Thought the Middle East only meant heaps of sand and sand dunes? You might be wrong! From pristine seas to limestone caves and alien-looking islands, here are five natural wonders the UAE boasts of.
The Dead Sea In Jordan
Fancy a natural spa with 100% natural minerals? Jordan has an unhindered sea, loaded with natural minerals and yes, stunning views too. The Dead Sea, located in Jordan’s Rift Valley is one of the saltiest seas in the world but it’s so gorgeous that its an absolute must-visit on your bucket list.
Grotto In Lebanon
located in the north of Beirut, the pictures of Jeita Grotto might leave you feeling eerie. However, fight the feeling and step into this cave system and you’re in for a visual treat. The limestone caves look straight out of a Potter film and the way into it is nothing less than an adventure. The cave spans over 9 kilometres, and you can access it through a walkway before you finally hop onto a boat to head on a surreal journey on the underground river. Pictures don’t do half justice, trust us!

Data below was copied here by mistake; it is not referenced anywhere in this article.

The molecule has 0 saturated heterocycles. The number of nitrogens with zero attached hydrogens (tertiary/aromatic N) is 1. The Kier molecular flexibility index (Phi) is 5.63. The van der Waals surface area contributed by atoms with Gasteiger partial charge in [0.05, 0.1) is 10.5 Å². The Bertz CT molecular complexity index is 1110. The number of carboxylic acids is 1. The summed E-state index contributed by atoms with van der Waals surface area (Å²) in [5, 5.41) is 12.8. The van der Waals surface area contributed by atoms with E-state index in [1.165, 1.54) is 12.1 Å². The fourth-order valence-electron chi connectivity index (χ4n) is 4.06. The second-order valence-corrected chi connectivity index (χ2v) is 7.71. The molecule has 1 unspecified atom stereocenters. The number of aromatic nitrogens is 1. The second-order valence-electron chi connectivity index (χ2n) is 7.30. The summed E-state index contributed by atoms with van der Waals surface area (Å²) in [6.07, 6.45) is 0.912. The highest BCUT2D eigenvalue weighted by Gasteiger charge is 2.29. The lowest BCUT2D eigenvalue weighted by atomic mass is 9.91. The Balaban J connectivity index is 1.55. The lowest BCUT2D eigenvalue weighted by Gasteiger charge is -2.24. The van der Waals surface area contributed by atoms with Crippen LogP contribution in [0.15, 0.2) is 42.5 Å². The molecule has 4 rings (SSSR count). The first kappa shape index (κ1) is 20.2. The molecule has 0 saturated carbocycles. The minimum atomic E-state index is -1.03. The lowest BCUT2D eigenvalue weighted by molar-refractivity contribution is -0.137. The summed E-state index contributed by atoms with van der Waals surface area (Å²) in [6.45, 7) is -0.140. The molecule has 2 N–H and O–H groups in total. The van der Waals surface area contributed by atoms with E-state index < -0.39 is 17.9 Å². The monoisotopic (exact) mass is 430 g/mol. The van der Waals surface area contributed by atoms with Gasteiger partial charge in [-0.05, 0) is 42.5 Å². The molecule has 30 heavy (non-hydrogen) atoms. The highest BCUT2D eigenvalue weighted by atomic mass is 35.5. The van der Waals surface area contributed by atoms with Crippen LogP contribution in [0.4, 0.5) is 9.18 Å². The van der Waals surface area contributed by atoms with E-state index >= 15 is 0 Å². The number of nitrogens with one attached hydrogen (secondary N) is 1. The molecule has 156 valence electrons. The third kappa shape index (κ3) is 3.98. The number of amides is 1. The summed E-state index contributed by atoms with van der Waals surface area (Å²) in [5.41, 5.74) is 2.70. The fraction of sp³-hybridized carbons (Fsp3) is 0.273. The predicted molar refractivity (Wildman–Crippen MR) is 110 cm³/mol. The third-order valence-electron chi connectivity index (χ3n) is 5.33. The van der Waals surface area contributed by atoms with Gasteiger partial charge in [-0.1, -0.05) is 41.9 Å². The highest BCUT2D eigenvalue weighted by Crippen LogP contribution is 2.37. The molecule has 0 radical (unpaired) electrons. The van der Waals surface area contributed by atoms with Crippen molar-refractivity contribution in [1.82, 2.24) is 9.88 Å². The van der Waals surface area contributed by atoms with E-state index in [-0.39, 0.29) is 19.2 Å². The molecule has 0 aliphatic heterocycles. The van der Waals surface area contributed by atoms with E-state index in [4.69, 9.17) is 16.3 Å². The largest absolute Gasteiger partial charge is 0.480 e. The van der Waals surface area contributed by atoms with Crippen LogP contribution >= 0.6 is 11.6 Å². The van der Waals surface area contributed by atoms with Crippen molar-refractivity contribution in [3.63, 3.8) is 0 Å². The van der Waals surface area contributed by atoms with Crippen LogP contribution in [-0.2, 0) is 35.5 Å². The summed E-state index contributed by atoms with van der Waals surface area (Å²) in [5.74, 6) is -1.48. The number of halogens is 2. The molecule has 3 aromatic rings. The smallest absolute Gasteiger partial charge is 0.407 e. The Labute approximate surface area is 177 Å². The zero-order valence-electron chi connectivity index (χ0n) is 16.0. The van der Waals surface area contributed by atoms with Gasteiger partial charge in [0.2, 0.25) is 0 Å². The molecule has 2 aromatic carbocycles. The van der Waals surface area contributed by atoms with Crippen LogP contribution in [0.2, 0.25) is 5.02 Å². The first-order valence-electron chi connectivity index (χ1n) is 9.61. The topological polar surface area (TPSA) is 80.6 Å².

Wadi Rum In Jordan
Want to get a feeling of what Mars might look like? Here’s where you must head! Jordan’s Wadi Rum is often compared to Mars and why not, it’s got ancient sandstone pillars carved and curved by winds and flash floods, thrown away far beyond where your eyes can see. And the icing is that the whole place is a stretch of red sand. Yes, you read that right! If you’re on your way to Petra, you know where you must halt.
The Rub’ al Khali or the Empty Quarter is the world’s biggest sand desert. Head here and all you can see is heaps of sand with no signs of the end. The desert nearly covers a quarter of the Arabian Peninsula, with bits and pieces stretching into Saudi, Oman, the UAE and Yemen. Now, that’s Extra-Large! In case you’re looking to disconnect and unwind, there’s no better place than this.
A Unesco-protected island, Socotra in Yemen will instantly leave you feeling like you are in an alien island. Aptly called the ‘Jewel of Arabia‘, Socotra is an archipelago of four islands in the middle of the Arabian Sea. The island is inhabited by plants, and land and sea animals you might have never seen before, giving you a sneak peek into what the world might have looked like a million years ago.